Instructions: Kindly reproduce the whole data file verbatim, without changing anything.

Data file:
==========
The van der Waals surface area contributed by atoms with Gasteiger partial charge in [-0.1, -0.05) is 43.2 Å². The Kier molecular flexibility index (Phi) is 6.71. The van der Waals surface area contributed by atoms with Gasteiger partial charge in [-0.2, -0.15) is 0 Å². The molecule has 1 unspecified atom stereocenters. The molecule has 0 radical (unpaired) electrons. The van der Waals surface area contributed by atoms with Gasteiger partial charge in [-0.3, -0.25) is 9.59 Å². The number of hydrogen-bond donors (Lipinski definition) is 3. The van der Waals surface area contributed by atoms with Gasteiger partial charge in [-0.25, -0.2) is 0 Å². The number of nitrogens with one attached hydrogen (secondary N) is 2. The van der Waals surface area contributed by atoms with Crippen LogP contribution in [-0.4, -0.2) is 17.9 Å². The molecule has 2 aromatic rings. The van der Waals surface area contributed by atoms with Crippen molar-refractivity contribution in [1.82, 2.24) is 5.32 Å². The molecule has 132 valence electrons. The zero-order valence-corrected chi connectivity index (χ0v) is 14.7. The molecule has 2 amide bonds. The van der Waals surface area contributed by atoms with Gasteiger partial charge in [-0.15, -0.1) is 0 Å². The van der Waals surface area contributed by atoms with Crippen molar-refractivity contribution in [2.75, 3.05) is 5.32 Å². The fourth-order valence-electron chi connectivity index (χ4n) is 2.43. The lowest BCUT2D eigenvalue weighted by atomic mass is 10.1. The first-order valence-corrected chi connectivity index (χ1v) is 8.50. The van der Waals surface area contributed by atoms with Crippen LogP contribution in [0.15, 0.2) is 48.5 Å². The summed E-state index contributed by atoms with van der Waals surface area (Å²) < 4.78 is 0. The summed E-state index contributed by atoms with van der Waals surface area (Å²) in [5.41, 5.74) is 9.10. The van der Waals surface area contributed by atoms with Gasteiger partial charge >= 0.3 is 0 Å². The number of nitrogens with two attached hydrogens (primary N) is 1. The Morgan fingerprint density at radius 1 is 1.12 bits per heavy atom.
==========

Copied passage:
The van der Waals surface area contributed by atoms with Gasteiger partial charge in [-0.1, -0.05) is 43.2 Å². The Kier molecular flexibility index (Phi) is 6.71. The van der Waals surface area contributed by atoms with Gasteiger partial charge in [-0.2, -0.15) is 0 Å². The molecule has 1 unspecified atom stereocenters. The molecule has 0 radical (unpaired) electrons. The van der Waals surface area contributed by atoms with Gasteiger partial charge in [-0.3, -0.25) is 9.59 Å². The number of hydrogen-bond donors (Lipinski definition) is 3. The van der Waals surface area contributed by atoms with Gasteiger partial charge in [-0.25, -0.2) is 0 Å². The number of nitrogens with one attached hydrogen (secondary N) is 2. The van der Waals surface area contributed by atoms with Crippen LogP contribution in [-0.4, -0.2) is 17.9 Å². The molecule has 2 aromatic rings. The van der Waals surface area contributed by atoms with Crippen molar-refractivity contribution in [1.82, 2.24) is 5.32 Å². The molecule has 132 valence electrons. The zero-order valence-corrected chi connectivity index (χ0v) is 14.7. The molecule has 2 amide bonds. The van der Waals surface area contributed by atoms with Gasteiger partial charge in [-0.15, -0.1) is 0 Å². The van der Waals surface area contributed by atoms with Crippen molar-refractivity contribution in [2.75, 3.05) is 5.32 Å². The fourth-order valence-electron chi connectivity index (χ4n) is 2.43. The lowest BCUT2D eigenvalue weighted by atomic mass is 10.1. The first-order valence-corrected chi connectivity index (χ1v) is 8.50. The van der Waals surface area contributed by atoms with Crippen LogP contribution in [0.15, 0.2) is 48.5 Å². The summed E-state index contributed by atoms with van der Waals surface area (Å²) < 4.78 is 0. The summed E-state index contributed by atoms with van der Waals surface area (Å²) in [5.41, 5.74) is 9.10. The van der Waals surface area contributed by atoms with Gasteiger partial charge >= 0.3 is 0 Å². The number of nitrogens with two attached hydrogens (primary N) is 1. The Morgan fingerprint density at radius 1 is 1.12 bits per heavy atom.